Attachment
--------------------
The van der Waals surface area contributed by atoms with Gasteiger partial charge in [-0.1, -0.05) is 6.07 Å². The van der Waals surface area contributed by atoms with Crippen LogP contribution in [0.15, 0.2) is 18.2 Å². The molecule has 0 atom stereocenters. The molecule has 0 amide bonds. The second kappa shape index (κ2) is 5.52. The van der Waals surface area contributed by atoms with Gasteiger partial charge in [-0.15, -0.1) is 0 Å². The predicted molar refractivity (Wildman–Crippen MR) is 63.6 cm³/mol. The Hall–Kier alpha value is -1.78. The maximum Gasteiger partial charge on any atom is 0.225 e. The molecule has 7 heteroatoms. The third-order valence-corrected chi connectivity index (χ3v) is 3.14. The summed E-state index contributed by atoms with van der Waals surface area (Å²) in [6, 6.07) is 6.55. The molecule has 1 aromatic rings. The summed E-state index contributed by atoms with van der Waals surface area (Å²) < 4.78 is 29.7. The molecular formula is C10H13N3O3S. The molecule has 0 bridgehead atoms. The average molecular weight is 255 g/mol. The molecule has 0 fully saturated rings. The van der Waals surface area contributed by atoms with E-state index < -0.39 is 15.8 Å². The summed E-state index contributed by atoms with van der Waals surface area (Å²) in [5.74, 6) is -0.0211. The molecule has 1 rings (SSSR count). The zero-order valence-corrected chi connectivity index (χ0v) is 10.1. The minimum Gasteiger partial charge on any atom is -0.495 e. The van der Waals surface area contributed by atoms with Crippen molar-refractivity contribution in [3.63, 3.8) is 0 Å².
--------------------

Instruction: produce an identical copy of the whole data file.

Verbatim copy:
The van der Waals surface area contributed by atoms with Gasteiger partial charge in [-0.1, -0.05) is 6.07 Å². The van der Waals surface area contributed by atoms with Crippen LogP contribution in [0.15, 0.2) is 18.2 Å². The molecule has 0 atom stereocenters. The molecule has 0 amide bonds. The second kappa shape index (κ2) is 5.52. The van der Waals surface area contributed by atoms with Gasteiger partial charge in [-0.15, -0.1) is 0 Å². The predicted molar refractivity (Wildman–Crippen MR) is 63.6 cm³/mol. The Hall–Kier alpha value is -1.78. The maximum Gasteiger partial charge on any atom is 0.225 e. The molecule has 7 heteroatoms. The third-order valence-corrected chi connectivity index (χ3v) is 3.14. The summed E-state index contributed by atoms with van der Waals surface area (Å²) in [6, 6.07) is 6.55. The molecule has 1 aromatic rings. The summed E-state index contributed by atoms with van der Waals surface area (Å²) < 4.78 is 29.7. The molecular formula is C10H13N3O3S. The molecule has 0 bridgehead atoms. The average molecular weight is 255 g/mol. The molecule has 0 fully saturated rings. The van der Waals surface area contributed by atoms with E-state index < -0.39 is 15.8 Å². The summed E-state index contributed by atoms with van der Waals surface area (Å²) in [5.74, 6) is -0.0211. The molecule has 1 rings (SSSR count). The zero-order valence-corrected chi connectivity index (χ0v) is 10.1. The minimum Gasteiger partial charge on any atom is -0.495 e. The van der Waals surface area contributed by atoms with Crippen molar-refractivity contribution in [3.63, 3.8) is 0 Å².